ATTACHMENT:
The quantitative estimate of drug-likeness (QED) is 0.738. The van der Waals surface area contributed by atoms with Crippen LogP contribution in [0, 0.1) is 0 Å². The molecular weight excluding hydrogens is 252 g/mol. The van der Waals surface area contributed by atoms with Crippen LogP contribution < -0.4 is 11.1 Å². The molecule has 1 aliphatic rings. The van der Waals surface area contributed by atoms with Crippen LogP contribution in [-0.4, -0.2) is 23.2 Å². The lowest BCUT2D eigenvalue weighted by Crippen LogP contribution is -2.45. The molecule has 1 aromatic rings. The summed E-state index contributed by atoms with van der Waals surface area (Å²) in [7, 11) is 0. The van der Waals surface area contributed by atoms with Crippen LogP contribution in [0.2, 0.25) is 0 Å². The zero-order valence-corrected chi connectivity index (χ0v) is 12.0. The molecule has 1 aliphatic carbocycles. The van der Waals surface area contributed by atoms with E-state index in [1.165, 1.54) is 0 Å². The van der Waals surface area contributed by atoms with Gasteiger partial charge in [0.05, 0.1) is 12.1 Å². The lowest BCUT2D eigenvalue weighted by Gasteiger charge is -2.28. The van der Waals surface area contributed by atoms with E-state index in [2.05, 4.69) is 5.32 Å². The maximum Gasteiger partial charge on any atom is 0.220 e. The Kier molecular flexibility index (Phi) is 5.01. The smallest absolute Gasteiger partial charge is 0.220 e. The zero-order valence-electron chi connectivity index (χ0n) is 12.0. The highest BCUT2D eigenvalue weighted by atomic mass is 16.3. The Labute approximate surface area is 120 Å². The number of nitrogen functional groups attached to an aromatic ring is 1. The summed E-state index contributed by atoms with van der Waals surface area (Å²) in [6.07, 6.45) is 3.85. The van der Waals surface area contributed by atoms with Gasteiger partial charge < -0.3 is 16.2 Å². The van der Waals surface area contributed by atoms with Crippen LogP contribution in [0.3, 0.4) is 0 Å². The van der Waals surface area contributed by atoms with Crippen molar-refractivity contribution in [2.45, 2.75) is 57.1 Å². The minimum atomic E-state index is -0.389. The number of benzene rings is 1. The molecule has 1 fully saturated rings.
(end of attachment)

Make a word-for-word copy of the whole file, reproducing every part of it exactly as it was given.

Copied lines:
The quantitative estimate of drug-likeness (QED) is 0.738. The van der Waals surface area contributed by atoms with Crippen LogP contribution in [0, 0.1) is 0 Å². The molecular weight excluding hydrogens is 252 g/mol. The van der Waals surface area contributed by atoms with Crippen LogP contribution < -0.4 is 11.1 Å². The molecule has 1 aliphatic rings. The van der Waals surface area contributed by atoms with Crippen LogP contribution in [-0.4, -0.2) is 23.2 Å². The lowest BCUT2D eigenvalue weighted by Crippen LogP contribution is -2.45. The molecule has 1 aromatic rings. The summed E-state index contributed by atoms with van der Waals surface area (Å²) in [7, 11) is 0. The van der Waals surface area contributed by atoms with Crippen LogP contribution in [0.2, 0.25) is 0 Å². The zero-order valence-corrected chi connectivity index (χ0v) is 12.0. The molecule has 1 aliphatic carbocycles. The van der Waals surface area contributed by atoms with E-state index in [1.165, 1.54) is 0 Å². The van der Waals surface area contributed by atoms with Gasteiger partial charge in [0.05, 0.1) is 12.1 Å². The lowest BCUT2D eigenvalue weighted by Gasteiger charge is -2.28. The van der Waals surface area contributed by atoms with E-state index in [2.05, 4.69) is 5.32 Å². The maximum Gasteiger partial charge on any atom is 0.220 e. The Kier molecular flexibility index (Phi) is 5.01. The smallest absolute Gasteiger partial charge is 0.220 e. The zero-order valence-electron chi connectivity index (χ0n) is 12.0. The highest BCUT2D eigenvalue weighted by atomic mass is 16.3. The Labute approximate surface area is 120 Å². The number of nitrogen functional groups attached to an aromatic ring is 1. The summed E-state index contributed by atoms with van der Waals surface area (Å²) in [6.07, 6.45) is 3.85. The van der Waals surface area contributed by atoms with Gasteiger partial charge < -0.3 is 16.2 Å². The van der Waals surface area contributed by atoms with Crippen LogP contribution in [0.3, 0.4) is 0 Å². The van der Waals surface area contributed by atoms with Crippen molar-refractivity contribution in [2.45, 2.75) is 57.1 Å². The minimum atomic E-state index is -0.389. The number of benzene rings is 1. The molecule has 1 fully saturated rings.